ASHP recommends the following for sterile product labeling9

  • For patient-specific products: the patient’s name and any other appropriate patient identification (eg, location, identification number); for batch­prepared products: control or lot number 
  • All solution and ingredient names, amounts, strengths, and concentrations (when applicable) 
  • Expiration date and time (when applicable)
  • Prescribed administration regimen, when appropriate (including rate and route of administration) 
  • Appropriate auxiliary labeling (including precautions)
  • Storage requirements 
  • Identification of the responsible pharmacist and technician (eg, initials) 
  • Device-specific instructions (when appropriate)
  • Any additional information, in accordance with state or federal requirements—for example, a prescription number for products dispensed to ambulatory care, long-term care, and home care patients. The label should be legible and affixed to the final container in a manner enabling it to be read while the sterile product is being administered (when possible). Written P&Ps should address proper placement of labels on containers.

Ready-to-use Products 
Utilizing ready-to-use (RTU) products can help improve patient safety; additional benefits include increased convenience, availability of standardized concentrations, expedited delivery, and extended beyond-use dating. Product selection should include a cost-benefit analysis, ease-of-use review, evaluation of expiration dating, and a review of the complementary products required for use. 

Seek input from physicians, pharmacists, nurses, and supply chain management when evaluating the utility of RTU products. Specific issues that should be evaluated include ease of use, the capacity for full product transfer from vial to bag, potential administration failures (ie, product not activated), the number of compatible products, and how well the product fits within the current workflow. Additionally, you may want to evaluate historical disruptions in manufacturing and what alternatives will be available should the product become unavailable. Facility standards for color coding, symbols or warnings, and bar code format and readability also should be included in the product review.10 The number or types of IV bags that will need to be stocked for the product line also may be a relevant consideration. The goal is to standardize the IV bags and products stocked, reduce the number of line items, increase turnover, minimize errors, and reduce waste. Utilizing a product assessment questionnaire that allows nursing to provide feedback of the systems reviewed may aid in decision-making (see FIGURE 1).



While some RTU products are available from multiple manufacturers, a facility should try to limit their purchasing to a single product line to increase standardization, reduce errors, increase inventory turns, and reduce the number of line items required to improve cost savings. The ideal choice is one that is simple to use; requires minimal training and manipulation; meets the needs of the majority of nursing, pharmacy, and patients; may be utilized with different products; and is available for purchase from multiple manufacturers in the event of contract changes or a drug shortage.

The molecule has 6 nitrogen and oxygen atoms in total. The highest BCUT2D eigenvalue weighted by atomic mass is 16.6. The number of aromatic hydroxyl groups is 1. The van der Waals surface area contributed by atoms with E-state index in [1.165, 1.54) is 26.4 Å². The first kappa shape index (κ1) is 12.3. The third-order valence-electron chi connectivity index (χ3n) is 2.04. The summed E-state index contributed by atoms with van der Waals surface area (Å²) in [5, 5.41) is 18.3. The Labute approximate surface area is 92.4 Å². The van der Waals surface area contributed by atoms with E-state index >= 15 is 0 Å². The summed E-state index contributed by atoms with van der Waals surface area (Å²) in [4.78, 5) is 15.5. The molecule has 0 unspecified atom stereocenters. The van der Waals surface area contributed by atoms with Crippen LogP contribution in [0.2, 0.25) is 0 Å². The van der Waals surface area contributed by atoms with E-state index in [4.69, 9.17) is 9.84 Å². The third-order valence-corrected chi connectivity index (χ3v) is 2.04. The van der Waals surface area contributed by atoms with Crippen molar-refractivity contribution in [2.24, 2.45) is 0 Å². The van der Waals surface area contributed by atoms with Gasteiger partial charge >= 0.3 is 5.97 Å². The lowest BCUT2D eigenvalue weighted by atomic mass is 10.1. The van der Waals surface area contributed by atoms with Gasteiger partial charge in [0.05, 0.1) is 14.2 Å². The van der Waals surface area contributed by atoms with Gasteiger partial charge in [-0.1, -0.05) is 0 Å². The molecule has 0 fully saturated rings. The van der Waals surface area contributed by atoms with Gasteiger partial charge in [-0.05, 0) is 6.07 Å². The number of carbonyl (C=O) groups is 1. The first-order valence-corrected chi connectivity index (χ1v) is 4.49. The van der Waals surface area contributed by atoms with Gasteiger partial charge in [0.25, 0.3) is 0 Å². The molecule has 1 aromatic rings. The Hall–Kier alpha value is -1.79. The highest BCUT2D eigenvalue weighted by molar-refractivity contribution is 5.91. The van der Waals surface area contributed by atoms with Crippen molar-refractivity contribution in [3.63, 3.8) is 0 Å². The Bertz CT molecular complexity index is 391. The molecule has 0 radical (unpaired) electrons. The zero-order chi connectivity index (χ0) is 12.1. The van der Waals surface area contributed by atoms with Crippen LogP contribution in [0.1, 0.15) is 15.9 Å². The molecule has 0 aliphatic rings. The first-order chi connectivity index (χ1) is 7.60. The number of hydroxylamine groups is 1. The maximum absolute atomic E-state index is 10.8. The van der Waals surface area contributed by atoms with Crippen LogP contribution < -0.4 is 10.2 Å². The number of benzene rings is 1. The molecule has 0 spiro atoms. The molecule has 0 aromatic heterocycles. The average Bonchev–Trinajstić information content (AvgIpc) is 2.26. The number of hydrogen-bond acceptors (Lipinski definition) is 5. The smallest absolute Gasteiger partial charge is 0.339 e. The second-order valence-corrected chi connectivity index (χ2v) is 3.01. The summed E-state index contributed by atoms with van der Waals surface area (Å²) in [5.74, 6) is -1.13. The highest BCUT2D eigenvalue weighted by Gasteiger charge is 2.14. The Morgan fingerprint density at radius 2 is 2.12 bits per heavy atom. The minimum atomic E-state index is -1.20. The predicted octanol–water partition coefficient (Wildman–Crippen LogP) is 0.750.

Standardization across Technologies 
Standardization efforts can be particularly challenging when they occur after technologies such as eMAR, BCMA, CPOE, and intelligent infusion pumps have been implemented. To create consistency across various types of automation, it is important to understand how changes to one system can affect other systems. For example, identical terms must be used across systems; if the use of abbreviations is eliminated in the CPOE system, all other systems will require the same changes. Likewise, formatting must be common across systems; if changes are made to limit the choice of concentrations on an IV order form, for example, the same changes must appear in the smart pump menu. Developing a flow chart that demonstrates how the systems work together is especially useful for this process. Consider reviewing the use of unique identifiers to ensure they remain consistent across all systems.

Timely maintenance of system and software updates is critically important when standardizing across technologies. Facilities must carefully review processes to evaluate which systems need to be manually updated. The ability for information to flow among technologies without the need for manual intervention is key to managing workload when updates are required. If automated updates are not possible, plan to have sufficient staff available to conduct the manual updates in an efficient manner that does not adversely impact patient care.

Many standardization challenges across technologies are driven by the lack of interoperability that exists between patient-care technologies that utilize medication-related databases. The lack of standards for health information technology, medication databases, and medication libraries means significant efforts are required on the part of pharmacy and IT to ensure the safe operation of these technologies. The establishment of consistent standards across technologies would be valuable. The benefits of data interoperability include increased access to warnings and notifications to pharmacy (eg, an IV drip needs to be prepared and delivered), the availability of electronic documentation from smart pumps to the EHR, increased documentation for quality improvement initiatives, and reduced redundancy, as rules for clinical decision support can be built once and shared throughout the health system.